Whether you want to try your hand at biker dating and are looking for that perfect figure, have always wanted to run the marathon but can’t with those extra 15 or 20 pounds, or have genuine health concerns and weight loss is the way to regain your health, a liquid diet might be the right choice for you.
In liquid diets, most or all of your meals are replaced by drinks, and usually include vegetable and fruit juices or shakes taken three or four times a day. Sometimes these diets can be done at home, while in certain cases they require medical supervision. Some liquid diet plans include a liquid breakfast and lunch, while you eat a solid dinner and snack in between.
Below, we discuss the pros and cons of going on a liquid diet, offer a few tips on the right course of action, and propose several alternatives if you’re still not sure about how to proceed.
Absolutely! Any diet that involves consuming fewer calories than you use will result in weight loss. On the other hand, long-lasting results with a liquid diet are questionable because when you drastically reduce your calorie intake, your metabolism slows down to save energy, so unless you change the way you eat it’s likely you’ll regain the lost weight once you go off the diet.
If a liquid diet contains enough calories to ensure a balance of essential nutrients throughout the day, then it’s not harmful to your health provided you don’t have any chronic conditions. Those essential nutrients include protein, carbohydrates, fats, vitamins, and minerals. However, in many cases, a liquid diet lacks some of these nutrients because it’s very low in calories (400-800 calories), and should be conducted under medical supervision.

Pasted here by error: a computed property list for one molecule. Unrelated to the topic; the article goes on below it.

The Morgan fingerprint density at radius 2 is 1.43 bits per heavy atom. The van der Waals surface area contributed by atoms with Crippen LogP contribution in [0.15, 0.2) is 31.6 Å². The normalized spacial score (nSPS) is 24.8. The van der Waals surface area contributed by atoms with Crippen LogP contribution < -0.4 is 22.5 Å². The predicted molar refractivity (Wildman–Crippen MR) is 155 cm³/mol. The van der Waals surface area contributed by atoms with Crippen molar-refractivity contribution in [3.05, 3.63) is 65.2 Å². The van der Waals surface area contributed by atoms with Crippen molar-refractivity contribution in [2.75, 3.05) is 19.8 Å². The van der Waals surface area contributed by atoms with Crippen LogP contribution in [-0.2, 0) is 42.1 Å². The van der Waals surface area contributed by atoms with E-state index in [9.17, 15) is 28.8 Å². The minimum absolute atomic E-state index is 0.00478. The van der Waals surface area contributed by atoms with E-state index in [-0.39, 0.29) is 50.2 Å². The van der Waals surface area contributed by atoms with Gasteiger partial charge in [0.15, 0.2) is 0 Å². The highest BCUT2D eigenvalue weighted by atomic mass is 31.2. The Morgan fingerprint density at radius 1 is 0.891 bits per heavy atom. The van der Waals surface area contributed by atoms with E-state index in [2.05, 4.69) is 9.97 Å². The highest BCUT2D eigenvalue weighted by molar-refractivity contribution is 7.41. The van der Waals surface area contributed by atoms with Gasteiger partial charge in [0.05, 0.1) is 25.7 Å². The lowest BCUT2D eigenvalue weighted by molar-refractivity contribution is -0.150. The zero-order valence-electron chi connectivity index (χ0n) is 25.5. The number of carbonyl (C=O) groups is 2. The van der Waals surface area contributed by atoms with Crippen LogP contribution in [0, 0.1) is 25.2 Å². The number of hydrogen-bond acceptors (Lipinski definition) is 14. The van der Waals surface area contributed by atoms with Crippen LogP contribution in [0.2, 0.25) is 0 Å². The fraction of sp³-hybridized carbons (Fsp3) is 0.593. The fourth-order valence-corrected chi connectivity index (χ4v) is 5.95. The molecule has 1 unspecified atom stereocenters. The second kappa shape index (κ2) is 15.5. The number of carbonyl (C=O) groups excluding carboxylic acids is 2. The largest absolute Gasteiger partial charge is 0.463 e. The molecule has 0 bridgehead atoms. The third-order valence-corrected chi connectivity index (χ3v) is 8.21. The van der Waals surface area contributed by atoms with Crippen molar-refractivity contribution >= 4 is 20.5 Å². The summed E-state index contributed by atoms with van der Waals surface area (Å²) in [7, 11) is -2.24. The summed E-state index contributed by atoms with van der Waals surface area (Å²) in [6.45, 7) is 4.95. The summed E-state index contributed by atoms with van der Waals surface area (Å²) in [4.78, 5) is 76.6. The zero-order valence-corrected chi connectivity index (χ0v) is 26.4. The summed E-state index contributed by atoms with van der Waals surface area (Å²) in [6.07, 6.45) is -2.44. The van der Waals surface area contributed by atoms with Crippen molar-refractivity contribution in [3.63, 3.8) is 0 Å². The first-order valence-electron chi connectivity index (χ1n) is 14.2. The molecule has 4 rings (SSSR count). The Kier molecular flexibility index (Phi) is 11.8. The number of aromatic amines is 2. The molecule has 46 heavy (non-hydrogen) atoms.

If you’re not sure whether your liquid diet fulfills all the dietary requirements, check with your doctor or look for signs of insufficiency of certain nutrients, such as fatigue, dizziness or hair loss. Also, if your diet lacks fibre from not eating whole grains it can lead to constipation.
Medical professionals often recommend liquid diets before certain procedures or to people who are obese and need to get to a safer weight before any other steps are taken.
First of all, talk to your doctor to see if a liquid diet is a right choice for you. Women who are pregnant or nursing, people with chronic illnesses or those who suffer from diabetes and take insulin should not go on a liquid diet. Second of all, if your doctor says you’d be a good candidate to lose weight this way, talk to a dietitian to make sure you get enough calories on a daily basis. A dietitian might recommend that you take vitamins or nutritional supplements if you go on a liquid diet.
A liquid diet comes down to two simple choices – you either make the drinks yourself or go for a commercial diet. If you opt for the latter, read the label carefully to see the nutritional value of the drinks and remember that commercial products contain an unnecessary amount of sugar in many cases. Also, another option is to pick a diet that is not so low in calories and allows you to have a meal or two per day.
This way you’ll lose weight gradually, and develop healthier eating habits which can help you keep the excess weight off once you stop dieting.
If a full-blown liquid diet is too much for you at the moment, luckily there are viable alternatives that might do the trick. For instance, you can go on a short-term detox diet using cleansers, such as juices or drinks made from herbs that are aimed at removing the toxins from your body. You can try long-term water fasting by picking one day a week when you’d only drink water, and lots of it, for 24 hours.
These are not your typical diets but might prove effective if you’re not so eager to exclude solid foods from the table.
Stephanie Hill is the Chief Editor of Healthy Fixation and blogs regularly on various blogs and health and fitness topics. Stephanie provides personal advice on the latest health news and recommendations on health related issues and products.
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